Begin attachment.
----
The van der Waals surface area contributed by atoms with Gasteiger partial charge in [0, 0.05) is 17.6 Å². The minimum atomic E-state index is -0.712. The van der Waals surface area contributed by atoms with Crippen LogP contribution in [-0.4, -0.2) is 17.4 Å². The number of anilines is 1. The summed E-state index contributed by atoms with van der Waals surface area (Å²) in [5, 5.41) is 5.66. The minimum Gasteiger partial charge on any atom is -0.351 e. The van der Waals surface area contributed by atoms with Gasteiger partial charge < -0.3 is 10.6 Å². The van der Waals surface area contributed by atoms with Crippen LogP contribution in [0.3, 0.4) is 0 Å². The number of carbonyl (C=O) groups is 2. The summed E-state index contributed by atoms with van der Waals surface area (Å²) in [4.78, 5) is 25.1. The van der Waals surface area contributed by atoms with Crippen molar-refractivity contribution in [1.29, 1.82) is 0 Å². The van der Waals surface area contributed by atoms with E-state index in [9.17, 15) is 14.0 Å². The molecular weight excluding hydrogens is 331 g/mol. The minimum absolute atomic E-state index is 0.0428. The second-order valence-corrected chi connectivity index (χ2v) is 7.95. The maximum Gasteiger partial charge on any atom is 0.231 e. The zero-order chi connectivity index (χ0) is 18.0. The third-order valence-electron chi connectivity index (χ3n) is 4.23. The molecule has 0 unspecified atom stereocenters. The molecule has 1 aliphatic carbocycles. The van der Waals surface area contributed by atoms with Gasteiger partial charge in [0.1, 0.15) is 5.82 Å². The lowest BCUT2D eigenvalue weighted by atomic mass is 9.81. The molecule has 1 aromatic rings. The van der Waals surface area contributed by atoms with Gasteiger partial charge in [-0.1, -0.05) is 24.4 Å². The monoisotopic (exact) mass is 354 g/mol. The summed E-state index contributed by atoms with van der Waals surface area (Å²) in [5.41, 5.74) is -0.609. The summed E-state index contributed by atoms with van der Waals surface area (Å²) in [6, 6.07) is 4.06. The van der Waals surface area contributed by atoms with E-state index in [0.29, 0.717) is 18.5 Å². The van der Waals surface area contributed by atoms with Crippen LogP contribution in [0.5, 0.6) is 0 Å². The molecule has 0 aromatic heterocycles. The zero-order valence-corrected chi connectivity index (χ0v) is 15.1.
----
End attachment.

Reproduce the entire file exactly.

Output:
The van der Waals surface area contributed by atoms with Gasteiger partial charge in [0, 0.05) is 17.6 Å². The minimum atomic E-state index is -0.712. The van der Waals surface area contributed by atoms with Crippen LogP contribution in [-0.4, -0.2) is 17.4 Å². The number of anilines is 1. The summed E-state index contributed by atoms with van der Waals surface area (Å²) in [5, 5.41) is 5.66. The minimum Gasteiger partial charge on any atom is -0.351 e. The van der Waals surface area contributed by atoms with Gasteiger partial charge < -0.3 is 10.6 Å². The van der Waals surface area contributed by atoms with Crippen LogP contribution in [0.3, 0.4) is 0 Å². The number of carbonyl (C=O) groups is 2. The summed E-state index contributed by atoms with van der Waals surface area (Å²) in [4.78, 5) is 25.1. The van der Waals surface area contributed by atoms with Crippen molar-refractivity contribution in [1.29, 1.82) is 0 Å². The van der Waals surface area contributed by atoms with E-state index in [9.17, 15) is 14.0 Å². The molecular weight excluding hydrogens is 331 g/mol. The minimum absolute atomic E-state index is 0.0428. The second-order valence-corrected chi connectivity index (χ2v) is 7.95. The maximum Gasteiger partial charge on any atom is 0.231 e. The zero-order chi connectivity index (χ0) is 18.0. The third-order valence-electron chi connectivity index (χ3n) is 4.23. The molecule has 0 unspecified atom stereocenters. The molecule has 1 aliphatic carbocycles. The van der Waals surface area contributed by atoms with Gasteiger partial charge in [0.1, 0.15) is 5.82 Å². The lowest BCUT2D eigenvalue weighted by atomic mass is 9.81. The molecule has 1 aromatic rings. The van der Waals surface area contributed by atoms with Gasteiger partial charge in [-0.1, -0.05) is 24.4 Å². The monoisotopic (exact) mass is 354 g/mol. The summed E-state index contributed by atoms with van der Waals surface area (Å²) in [5.41, 5.74) is -0.609. The summed E-state index contributed by atoms with van der Waals surface area (Å²) in [6, 6.07) is 4.06. The van der Waals surface area contributed by atoms with E-state index in [0.29, 0.717) is 18.5 Å². The van der Waals surface area contributed by atoms with Crippen LogP contribution in [0.5, 0.6) is 0 Å². The molecule has 0 aromatic heterocycles. The zero-order valence-corrected chi connectivity index (χ0v) is 15.1.